‘I fear if we were to fight, there would be nothing left of you by the end,’ Byssa said. ‘You may live a life without honour, Malum, but I have a code. And I intend to uphold it. Fighting you may mean killing you. I am not willing to take that risk.

‘How unfortunate.’

Malum sprang forward, claws outstretched, and swept at Byssa’s face: she stepped back and deftly avoided Malum’s next several strikes.

‘Fight me!’ He repeated. ‘Face me like a warrior, rather than cowering like an Agori!’

‘I will not fight you,’ Byssa repeated, as Malum fired off a spiky seed from a launcher mounted to the shoulder of his armour. It struck her square in the chest and exploded, but the way she reacted it may as well have missed entirely.

‘Malum,’ Byssa snapped, ‘cease this. I may not be able to give you another chance to back down. To end this peacefully.’

Malum dropped to a crouch and swept at Byssa’s legs, although a deft one-two step back meant his foot connected only with sand.

‘I did not come here for peace.’ He sprang back up, slamming his shoulder into Byssa’s chest and knocking her back several feet.

Something about her posture changed. She no longer carried herself quite like a toa, but more like some of the more dangerous rahi Kopeke had seen the Toa Hagah bring to Onu Metru’s archives. Her arms were twitching in a way they weren’t before, and her eyes burned with an inner fire in search of kindling. A pair of curved spines on her back rippled like the spiked crest of a Tahtorak.

‘Please! Malum, I beg you–’

‘Then beg.’ He thrust a claw at her chest, and she was slow to dodge-- almost as though a part of her didn’t want to avoid it.

‘Back off, before it’s too–’

Malum went to strike her again, but a curved blade erupted from her forearm and blocked his claw before it could reach her.

‘No,’ she breathed. ‘Malum, no–’

Another blade tore free of her other arm and she dropped to her knees, letting out a howl of pain and freedom and regret and rage all rolled into one. A sudden step forward and her shoulder struck Malum square in the face: he slashed at her with his flame claw as he stumbled backwards, caught off-guard by her sudden speed and rage.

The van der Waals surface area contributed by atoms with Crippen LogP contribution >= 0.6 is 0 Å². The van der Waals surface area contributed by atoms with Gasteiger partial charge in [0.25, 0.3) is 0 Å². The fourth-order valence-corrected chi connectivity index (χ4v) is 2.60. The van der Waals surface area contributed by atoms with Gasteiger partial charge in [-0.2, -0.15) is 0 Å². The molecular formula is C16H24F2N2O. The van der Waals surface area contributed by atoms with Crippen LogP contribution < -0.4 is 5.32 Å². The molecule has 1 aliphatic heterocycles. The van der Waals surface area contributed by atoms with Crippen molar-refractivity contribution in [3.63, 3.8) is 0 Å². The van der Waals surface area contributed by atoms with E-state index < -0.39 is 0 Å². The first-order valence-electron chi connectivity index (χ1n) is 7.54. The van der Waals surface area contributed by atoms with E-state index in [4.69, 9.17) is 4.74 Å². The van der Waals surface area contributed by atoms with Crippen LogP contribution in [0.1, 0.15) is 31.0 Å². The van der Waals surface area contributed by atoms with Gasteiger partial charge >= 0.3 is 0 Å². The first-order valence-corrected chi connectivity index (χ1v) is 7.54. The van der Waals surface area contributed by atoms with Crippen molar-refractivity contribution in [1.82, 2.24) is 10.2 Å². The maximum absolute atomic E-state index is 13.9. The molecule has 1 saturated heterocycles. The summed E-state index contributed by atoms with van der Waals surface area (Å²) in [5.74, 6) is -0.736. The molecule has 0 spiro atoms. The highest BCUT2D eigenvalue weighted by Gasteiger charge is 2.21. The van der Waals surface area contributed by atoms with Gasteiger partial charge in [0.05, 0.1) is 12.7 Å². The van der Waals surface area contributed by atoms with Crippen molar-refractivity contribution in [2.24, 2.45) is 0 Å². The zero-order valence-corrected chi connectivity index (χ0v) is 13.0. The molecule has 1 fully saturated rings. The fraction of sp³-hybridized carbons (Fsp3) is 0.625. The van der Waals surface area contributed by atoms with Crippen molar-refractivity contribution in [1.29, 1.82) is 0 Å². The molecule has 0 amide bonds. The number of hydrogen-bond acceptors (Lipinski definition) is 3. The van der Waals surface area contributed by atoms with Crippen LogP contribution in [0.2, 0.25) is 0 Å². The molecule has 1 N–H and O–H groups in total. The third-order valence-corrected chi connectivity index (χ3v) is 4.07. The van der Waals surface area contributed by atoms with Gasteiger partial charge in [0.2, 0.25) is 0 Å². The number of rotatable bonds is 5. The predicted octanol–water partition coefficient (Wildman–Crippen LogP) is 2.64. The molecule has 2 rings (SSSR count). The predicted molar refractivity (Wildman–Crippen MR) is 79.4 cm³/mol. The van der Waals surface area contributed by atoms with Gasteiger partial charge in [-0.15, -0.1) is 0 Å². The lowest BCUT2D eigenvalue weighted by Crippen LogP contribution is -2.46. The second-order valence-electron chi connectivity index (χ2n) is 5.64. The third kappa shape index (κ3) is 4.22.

Byssa fell to her knees as her torso began to twist and crack and reshape itself, her chestplate becoming a carapace, her neck forcing itself well past its normal range of motion as her elbows jerked the wrong direction. Her feet withdrew into her legs, and what Kopeke had taken for shinguards reformed into wickedly sharp insect-like feet as her body folded subtly in on itself, shortening as she reared up on her newly reshaped limbs.

The spines from her back snapped into new positions as a pair of arms, and she let out a bestial bellow. Malum fired off a few shots from his thornax launcher, but to no avail: in her new form, Byssa was either unharmed by them or indifferent-- perhaps even unaware – of any pain they caused. Kopeke caught a glimpse of her blue eyes as she skittered towards Malum, bladed limbs stabbing at the sand where he had been moments ago: there was almost nothing of a Toa left in her gaze.

She struck Malum in the arm with one claw, and hooked another beneath his armour, striking at the body within.

‘Okay, offworlder!’ He snapped. ‘You’ve made your point. Release me.’

Byssa did not respond, and instead dug her claw deeper, drawing Malum towards her short, spiny arms in the process.

Kopeke realised she fully intended to end his life, whether she meant to or not-- and that if she did, she would likely never forgive herself. Almost before he knew what he was doing, he sprinted towards the pair, leaping at Malum and scrambling up his armoured form to look Byssa in the eye.

‘Focus,’ he said. ‘Remember who you are, Byssa. You are a Toa-- not a killer.’